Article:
Look up more key terms to understand Oklahoma politics and government here.

Quote of the Week

“It is also an indication that there is a bipartisan skepticism that this alternative to traditional Medicaid expansion is going to really serve the people of Oklahoma.”

– Rep. Forrest Bennett, D-Oklahoma City, speaking about the Governor’s alternative Medicaid proposal [Tulsa World]

Editorial of the Week

Census benefits Oklahomans

This year will be more important than ever for Oklahomans to participate in the census. Households will begin receiving official Census Bureau mail in March with detailed information on how to respond to the 2020 Census online, by phone, or by mail… It is estimated that every person not counted in the census costs the state approximately $1,800 per year in lost federal funding for 10 years. An undercount of just 2 percent could cost the state up to $1.8 billion over a decade.

[Source: Muskogee Phoenix]

Numbers of the Day

  • $663,557,851 – The amount of fines and fees which were not collected between 2012 and 2018.
  • -15.6% – The percentage change for nonviolent crime in Oklahoma from 201o to 2018
  • -2.5% – The percentage decrease in violent crime in Oklahoma between 2010 and 2018.
  • 75,778 – Total number of Black children in Oklahoma in 2018 — 8% of the total Oklahoma child population.
  • 435 million – The accumulated state budget savings since 2001 due to a 64 percent decline in youth detention costs.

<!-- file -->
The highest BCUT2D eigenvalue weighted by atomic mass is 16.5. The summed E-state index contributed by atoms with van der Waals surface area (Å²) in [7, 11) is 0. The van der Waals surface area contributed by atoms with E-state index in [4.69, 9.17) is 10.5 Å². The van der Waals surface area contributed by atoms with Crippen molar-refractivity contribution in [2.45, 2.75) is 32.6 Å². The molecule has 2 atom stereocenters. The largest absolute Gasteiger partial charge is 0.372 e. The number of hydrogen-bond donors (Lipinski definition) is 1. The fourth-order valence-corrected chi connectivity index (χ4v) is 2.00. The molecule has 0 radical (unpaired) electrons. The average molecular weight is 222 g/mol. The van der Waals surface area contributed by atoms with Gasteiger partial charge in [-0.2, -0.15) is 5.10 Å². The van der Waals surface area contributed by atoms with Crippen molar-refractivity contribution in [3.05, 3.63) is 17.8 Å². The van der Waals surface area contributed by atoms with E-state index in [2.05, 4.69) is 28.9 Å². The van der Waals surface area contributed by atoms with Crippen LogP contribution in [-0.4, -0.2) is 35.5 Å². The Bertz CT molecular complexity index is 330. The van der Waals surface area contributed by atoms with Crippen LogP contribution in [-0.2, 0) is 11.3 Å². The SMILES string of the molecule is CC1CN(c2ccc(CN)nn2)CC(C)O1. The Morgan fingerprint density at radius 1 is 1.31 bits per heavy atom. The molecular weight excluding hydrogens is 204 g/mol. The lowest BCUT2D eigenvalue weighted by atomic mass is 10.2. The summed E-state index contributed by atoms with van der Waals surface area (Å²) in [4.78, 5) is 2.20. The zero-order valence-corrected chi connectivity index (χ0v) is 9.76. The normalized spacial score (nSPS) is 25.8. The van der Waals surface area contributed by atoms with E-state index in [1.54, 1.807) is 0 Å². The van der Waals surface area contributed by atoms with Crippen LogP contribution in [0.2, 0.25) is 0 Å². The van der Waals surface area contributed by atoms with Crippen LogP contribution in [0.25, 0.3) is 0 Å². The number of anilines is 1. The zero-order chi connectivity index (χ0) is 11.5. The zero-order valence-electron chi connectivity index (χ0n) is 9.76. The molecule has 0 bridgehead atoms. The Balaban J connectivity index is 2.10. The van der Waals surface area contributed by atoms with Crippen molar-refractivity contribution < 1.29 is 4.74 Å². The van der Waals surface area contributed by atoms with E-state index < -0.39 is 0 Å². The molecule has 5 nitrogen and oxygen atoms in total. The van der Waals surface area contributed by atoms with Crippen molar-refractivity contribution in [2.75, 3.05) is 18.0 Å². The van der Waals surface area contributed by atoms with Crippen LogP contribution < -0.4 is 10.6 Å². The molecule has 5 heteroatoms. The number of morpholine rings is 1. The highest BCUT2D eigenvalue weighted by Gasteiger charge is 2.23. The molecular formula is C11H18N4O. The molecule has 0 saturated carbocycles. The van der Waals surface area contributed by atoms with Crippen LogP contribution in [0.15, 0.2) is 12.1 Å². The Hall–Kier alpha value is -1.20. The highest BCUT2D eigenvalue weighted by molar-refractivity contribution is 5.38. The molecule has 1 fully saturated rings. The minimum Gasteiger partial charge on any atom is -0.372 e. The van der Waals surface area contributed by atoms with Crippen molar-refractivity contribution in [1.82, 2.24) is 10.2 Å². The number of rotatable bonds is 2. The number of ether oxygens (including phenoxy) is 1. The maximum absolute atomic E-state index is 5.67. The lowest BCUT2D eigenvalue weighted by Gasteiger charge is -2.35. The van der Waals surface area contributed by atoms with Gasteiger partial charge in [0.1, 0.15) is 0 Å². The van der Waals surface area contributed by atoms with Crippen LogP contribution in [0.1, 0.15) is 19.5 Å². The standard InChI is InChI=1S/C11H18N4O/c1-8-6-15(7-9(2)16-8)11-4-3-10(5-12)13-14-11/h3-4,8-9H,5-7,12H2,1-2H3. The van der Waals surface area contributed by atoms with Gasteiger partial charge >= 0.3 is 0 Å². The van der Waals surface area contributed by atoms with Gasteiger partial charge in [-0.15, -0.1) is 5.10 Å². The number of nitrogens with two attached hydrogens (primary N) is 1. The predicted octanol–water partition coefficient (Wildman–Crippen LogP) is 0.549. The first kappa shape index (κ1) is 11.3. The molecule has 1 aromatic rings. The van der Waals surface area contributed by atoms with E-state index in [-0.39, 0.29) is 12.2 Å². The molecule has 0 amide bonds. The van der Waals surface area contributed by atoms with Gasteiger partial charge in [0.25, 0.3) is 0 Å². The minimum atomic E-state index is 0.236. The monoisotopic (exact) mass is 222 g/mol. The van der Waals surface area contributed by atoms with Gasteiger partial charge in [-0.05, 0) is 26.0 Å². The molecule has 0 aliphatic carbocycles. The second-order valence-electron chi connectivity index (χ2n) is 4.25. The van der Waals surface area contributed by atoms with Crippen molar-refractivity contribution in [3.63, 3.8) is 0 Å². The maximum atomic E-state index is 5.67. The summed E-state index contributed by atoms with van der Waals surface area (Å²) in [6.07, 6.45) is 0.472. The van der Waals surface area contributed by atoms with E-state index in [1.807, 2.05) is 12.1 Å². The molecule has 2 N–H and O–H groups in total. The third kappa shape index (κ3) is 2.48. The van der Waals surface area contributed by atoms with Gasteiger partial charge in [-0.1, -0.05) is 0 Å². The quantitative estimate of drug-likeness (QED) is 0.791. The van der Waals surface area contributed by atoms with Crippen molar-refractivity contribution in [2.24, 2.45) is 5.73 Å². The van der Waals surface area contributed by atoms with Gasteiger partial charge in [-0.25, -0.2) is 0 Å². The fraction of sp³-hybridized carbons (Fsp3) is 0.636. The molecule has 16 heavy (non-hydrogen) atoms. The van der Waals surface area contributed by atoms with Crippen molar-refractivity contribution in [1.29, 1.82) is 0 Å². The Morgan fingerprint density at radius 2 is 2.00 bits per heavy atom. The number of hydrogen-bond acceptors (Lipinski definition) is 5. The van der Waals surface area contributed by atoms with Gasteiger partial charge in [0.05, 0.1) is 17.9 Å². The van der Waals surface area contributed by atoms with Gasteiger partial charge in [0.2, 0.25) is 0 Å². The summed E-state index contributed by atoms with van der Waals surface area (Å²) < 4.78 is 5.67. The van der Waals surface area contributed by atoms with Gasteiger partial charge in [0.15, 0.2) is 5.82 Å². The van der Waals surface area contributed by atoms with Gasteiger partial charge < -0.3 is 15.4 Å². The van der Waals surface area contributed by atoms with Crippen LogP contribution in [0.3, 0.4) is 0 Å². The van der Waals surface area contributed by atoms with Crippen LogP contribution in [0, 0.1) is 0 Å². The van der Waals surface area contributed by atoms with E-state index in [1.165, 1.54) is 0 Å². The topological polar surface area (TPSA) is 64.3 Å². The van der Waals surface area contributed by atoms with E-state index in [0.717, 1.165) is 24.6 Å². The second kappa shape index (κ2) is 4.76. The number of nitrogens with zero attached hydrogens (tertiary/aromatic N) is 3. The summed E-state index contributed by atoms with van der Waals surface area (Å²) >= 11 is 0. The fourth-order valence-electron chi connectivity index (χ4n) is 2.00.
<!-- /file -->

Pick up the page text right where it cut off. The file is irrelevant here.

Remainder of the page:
See previous Numbers of the Day and sources here.

What We’re Reading

  • Small towns in much of the country are dangerously dependent on punitive fines and fees [Governing]
  • Is the ‘War on Drugs’ over? Arrest statistics say no [The Upshot / New York Times]
  • Digital jail: How electronic monitoring drives defendants into debt [ProPublica]
  • Black History Month: Greenwood District & 1921 Race Massacre [Tulsa World]
  • Before their day in court, poor people charged with crimes can spend years in jail [Kansas City Star]

Note: Throughout the week, we highlighted policy notes and numbers that speak to the need for targeted criminal justice reform in Oklahoma, which was identified as one of OK Policy’s Legislative focus areas during this session. Here is an issue summary (PDF), as well as additional resources on the issue. Learn more about other OK Policy 2020 Legislative focus areas


Jessica joined OK Policy as a Communications Associate in January 2018. A Mexican immigrant, she was a Clara Luper Scholar at Oklahoma City University where she obtained a B.A. in Political Science and Philosophy. Prior to joining OK Policy, Jessica worked at a digital marketing agency in Oklahoma City. She is an alumna of both the National Education for Women (N.E.W.) Leadership Institute (2013) and OK Policy's Summer Policy Institute (2015). In addition to her role at OK Policy, Jessica serves as a board member for Dream Action Oklahoma in OKC and communications director for Dream Alliance Oklahoma in Tulsa.